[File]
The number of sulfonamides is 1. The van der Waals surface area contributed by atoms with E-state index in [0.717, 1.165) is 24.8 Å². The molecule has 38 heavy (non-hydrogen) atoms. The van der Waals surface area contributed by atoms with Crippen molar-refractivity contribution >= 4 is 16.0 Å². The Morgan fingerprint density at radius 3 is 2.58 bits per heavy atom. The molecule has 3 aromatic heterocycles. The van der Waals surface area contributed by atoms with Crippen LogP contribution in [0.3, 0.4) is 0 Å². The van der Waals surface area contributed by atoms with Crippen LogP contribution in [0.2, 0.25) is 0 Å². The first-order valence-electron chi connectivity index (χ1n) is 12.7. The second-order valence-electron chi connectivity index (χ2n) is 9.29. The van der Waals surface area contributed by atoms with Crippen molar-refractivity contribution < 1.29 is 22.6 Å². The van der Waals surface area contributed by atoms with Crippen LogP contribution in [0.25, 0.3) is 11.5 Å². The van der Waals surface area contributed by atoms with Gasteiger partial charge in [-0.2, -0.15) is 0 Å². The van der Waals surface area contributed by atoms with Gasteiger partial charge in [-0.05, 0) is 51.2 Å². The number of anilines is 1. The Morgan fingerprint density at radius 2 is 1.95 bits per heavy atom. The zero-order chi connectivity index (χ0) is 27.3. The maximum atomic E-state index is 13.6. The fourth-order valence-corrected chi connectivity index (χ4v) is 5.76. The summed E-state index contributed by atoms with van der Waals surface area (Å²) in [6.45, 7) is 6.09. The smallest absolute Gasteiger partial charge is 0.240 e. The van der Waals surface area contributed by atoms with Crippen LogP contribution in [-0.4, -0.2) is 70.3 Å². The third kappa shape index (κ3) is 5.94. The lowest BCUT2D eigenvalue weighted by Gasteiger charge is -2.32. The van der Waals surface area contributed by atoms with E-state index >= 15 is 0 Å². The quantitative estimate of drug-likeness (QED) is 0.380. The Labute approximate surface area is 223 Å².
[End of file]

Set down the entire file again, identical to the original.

The number of sulfonamides is 1. The van der Waals surface area contributed by atoms with E-state index in [0.717, 1.165) is 24.8 Å². The molecule has 38 heavy (non-hydrogen) atoms. The van der Waals surface area contributed by atoms with Crippen molar-refractivity contribution >= 4 is 16.0 Å². The Morgan fingerprint density at radius 3 is 2.58 bits per heavy atom. The molecule has 3 aromatic heterocycles. The van der Waals surface area contributed by atoms with Crippen LogP contribution in [0.3, 0.4) is 0 Å². The van der Waals surface area contributed by atoms with Crippen LogP contribution in [0.2, 0.25) is 0 Å². The first-order valence-electron chi connectivity index (χ1n) is 12.7. The second-order valence-electron chi connectivity index (χ2n) is 9.29. The van der Waals surface area contributed by atoms with Crippen molar-refractivity contribution < 1.29 is 22.6 Å². The van der Waals surface area contributed by atoms with Crippen LogP contribution in [0.25, 0.3) is 11.5 Å². The van der Waals surface area contributed by atoms with Gasteiger partial charge in [-0.2, -0.15) is 0 Å². The van der Waals surface area contributed by atoms with Gasteiger partial charge in [-0.05, 0) is 51.2 Å². The number of anilines is 1. The Morgan fingerprint density at radius 2 is 1.95 bits per heavy atom. The zero-order chi connectivity index (χ0) is 27.3. The maximum atomic E-state index is 13.6. The fourth-order valence-corrected chi connectivity index (χ4v) is 5.76. The summed E-state index contributed by atoms with van der Waals surface area (Å²) in [6.45, 7) is 6.09. The smallest absolute Gasteiger partial charge is 0.240 e. The van der Waals surface area contributed by atoms with Crippen LogP contribution in [-0.4, -0.2) is 70.3 Å². The third kappa shape index (κ3) is 5.94. The lowest BCUT2D eigenvalue weighted by Gasteiger charge is -2.32. The van der Waals surface area contributed by atoms with E-state index >= 15 is 0 Å². The quantitative estimate of drug-likeness (QED) is 0.380. The Labute approximate surface area is 223 Å².